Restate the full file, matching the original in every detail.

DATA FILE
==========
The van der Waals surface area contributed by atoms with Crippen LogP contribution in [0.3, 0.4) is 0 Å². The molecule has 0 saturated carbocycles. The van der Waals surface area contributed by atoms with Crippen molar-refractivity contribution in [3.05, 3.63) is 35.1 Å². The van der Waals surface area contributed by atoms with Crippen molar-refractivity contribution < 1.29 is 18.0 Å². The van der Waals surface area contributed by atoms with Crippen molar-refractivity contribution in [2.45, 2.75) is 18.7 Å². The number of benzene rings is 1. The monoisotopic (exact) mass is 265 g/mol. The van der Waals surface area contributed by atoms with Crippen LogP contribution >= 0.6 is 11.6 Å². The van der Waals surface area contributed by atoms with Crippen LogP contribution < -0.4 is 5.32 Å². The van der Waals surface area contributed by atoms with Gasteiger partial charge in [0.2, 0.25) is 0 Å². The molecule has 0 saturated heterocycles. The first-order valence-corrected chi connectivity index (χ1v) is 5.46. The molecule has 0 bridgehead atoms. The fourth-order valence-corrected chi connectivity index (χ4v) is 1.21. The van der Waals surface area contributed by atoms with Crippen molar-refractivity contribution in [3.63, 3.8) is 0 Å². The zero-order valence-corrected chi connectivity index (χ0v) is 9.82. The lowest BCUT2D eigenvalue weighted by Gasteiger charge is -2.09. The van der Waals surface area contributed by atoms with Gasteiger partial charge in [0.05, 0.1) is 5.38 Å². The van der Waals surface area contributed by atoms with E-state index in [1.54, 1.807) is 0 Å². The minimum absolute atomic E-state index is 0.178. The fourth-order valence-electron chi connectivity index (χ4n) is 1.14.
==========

The van der Waals surface area contributed by atoms with Crippen LogP contribution in [0.3, 0.4) is 0 Å². The molecule has 0 saturated carbocycles. The van der Waals surface area contributed by atoms with Crippen molar-refractivity contribution in [3.05, 3.63) is 35.1 Å². The van der Waals surface area contributed by atoms with Crippen molar-refractivity contribution < 1.29 is 18.0 Å². The van der Waals surface area contributed by atoms with Crippen molar-refractivity contribution in [2.45, 2.75) is 18.7 Å². The number of benzene rings is 1. The monoisotopic (exact) mass is 265 g/mol. The van der Waals surface area contributed by atoms with Crippen LogP contribution >= 0.6 is 11.6 Å². The van der Waals surface area contributed by atoms with Crippen LogP contribution < -0.4 is 5.32 Å². The van der Waals surface area contributed by atoms with Gasteiger partial charge in [0.2, 0.25) is 0 Å². The molecule has 0 saturated heterocycles. The first-order valence-corrected chi connectivity index (χ1v) is 5.46. The molecule has 0 bridgehead atoms. The fourth-order valence-corrected chi connectivity index (χ4v) is 1.21. The van der Waals surface area contributed by atoms with Crippen molar-refractivity contribution in [3.63, 3.8) is 0 Å². The zero-order valence-corrected chi connectivity index (χ0v) is 9.82. The lowest BCUT2D eigenvalue weighted by Gasteiger charge is -2.09. The van der Waals surface area contributed by atoms with Gasteiger partial charge in [0.05, 0.1) is 5.38 Å². The van der Waals surface area contributed by atoms with E-state index in [1.54, 1.807) is 0 Å². The minimum absolute atomic E-state index is 0.178. The fourth-order valence-electron chi connectivity index (χ4n) is 1.14.